>> to be as welcoming as possible to all (even those who aren't yet
>> convinced that they need free software), we need to agree to some
>> standards for our discourse. These are simple: be decent, use
>> honest and direct communication, and always respect each other. If
>> a pun is confusing to some, even if you like it, you might choose
>> to stop using it, in the interest of clear communication.
>> 
>> Thanks, everybody.
>> 
>> -- Georgia Young Program Manager Free Software Foundation
> 
> Great points Georgia. Ad hominem attacks will not advance Free
> Software.
> 
> That being said, as a Facebook objector and Shunner of
> Apple/Microsoft software, services and hardware, I often mock these
> companies. Its a way to cope with my fear and frustration of what
> they have done to human advancement.
> 
> That does help me communicate in a higher register when I proselytize
> Free Software. I also helps me stay sane in a world of anti-freedom.
> 
> In short I think nicknaming can be useful, in the correct context.
> Especially if it can be used skillfully to "market" FOSS and overcome
> legacy concepts of Intellectual Property.
> 


Hi N, and Georgia,

Ad hominems are fallacious arguments. PayEnemy is a zing, an attempt at
humor, and a means of avoiding promoting a nonfree service on a Free
software mailing list. As for whether zings do not advance Free
software, that depends on the eye of the beholder. I am a lover of such
jokes as the iBad sticker the FSF freely distributes.

The thought crossed my mind: "Perhaps if I write the real name, someone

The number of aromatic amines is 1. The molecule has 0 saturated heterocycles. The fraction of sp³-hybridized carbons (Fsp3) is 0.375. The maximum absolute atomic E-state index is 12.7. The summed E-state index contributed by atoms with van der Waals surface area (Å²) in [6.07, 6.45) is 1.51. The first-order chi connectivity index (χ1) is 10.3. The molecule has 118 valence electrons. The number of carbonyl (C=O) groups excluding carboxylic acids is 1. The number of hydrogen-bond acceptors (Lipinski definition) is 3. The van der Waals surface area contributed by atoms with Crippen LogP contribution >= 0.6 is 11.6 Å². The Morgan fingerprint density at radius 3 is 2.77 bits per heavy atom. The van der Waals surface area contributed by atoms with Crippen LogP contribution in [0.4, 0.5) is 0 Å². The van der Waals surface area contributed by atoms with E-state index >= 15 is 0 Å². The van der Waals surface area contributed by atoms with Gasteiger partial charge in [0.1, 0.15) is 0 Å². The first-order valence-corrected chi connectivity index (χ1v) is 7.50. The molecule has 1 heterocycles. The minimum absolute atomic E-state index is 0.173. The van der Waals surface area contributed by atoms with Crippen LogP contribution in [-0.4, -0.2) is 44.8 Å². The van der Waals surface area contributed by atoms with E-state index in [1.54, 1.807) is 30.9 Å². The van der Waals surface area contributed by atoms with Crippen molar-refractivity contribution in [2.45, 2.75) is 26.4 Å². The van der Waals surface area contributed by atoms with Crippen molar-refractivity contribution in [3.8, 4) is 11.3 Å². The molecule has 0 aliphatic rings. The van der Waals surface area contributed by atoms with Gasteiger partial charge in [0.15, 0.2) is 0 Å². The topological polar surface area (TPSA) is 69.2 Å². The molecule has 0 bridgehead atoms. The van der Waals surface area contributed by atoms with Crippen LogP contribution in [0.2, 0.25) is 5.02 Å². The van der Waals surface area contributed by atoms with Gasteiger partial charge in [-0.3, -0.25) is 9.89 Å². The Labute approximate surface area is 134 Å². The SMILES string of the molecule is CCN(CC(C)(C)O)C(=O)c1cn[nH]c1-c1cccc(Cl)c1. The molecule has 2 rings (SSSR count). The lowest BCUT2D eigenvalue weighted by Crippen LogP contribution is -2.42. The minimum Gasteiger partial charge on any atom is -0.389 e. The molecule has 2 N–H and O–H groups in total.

would have complained that I'm promoting nonfree payment services. Also,
for that reason, I am ashamed to admit that I still use these services.
In reality, though, the shame should be on PayPal, who do not respect
their users' rights. I know: let us have a giggle at how frustrating
they are."

Sometimes people use humor and wit to hurt feelings, but I do not
believe that the PayPal effigy is particularly hurt about it, nor do I
care. It's worth mentioning that people have been inspired to tell this
joke for almost 10 years (if a certain microblogging platform is any
measure). Consumers are all too happy to be brutal with their feedback,
especially towards the giant corporations that they have an uneasy
relationship with. I wouldn't be surprised if the company gets hate
mail! We might assume it's happened as long as the company has been
around, yet all the negative feedback has never knocked them down.

Since no one has yet shown themselves to be offended by "PayEnemy", I do
not see a need to be proactive about protecting from alleged harm.

In seriousness, if someone does not understand, they can ask. They did,
and people were happy to clarify. No one is shamed for not
understanding. Part of the joke is that it's a initially a puzzle. And
now that the meaning has been revealed, we can all share this little
joke with our friends, family and coworkers.

That's my opinion, anyway.

IngeGNUe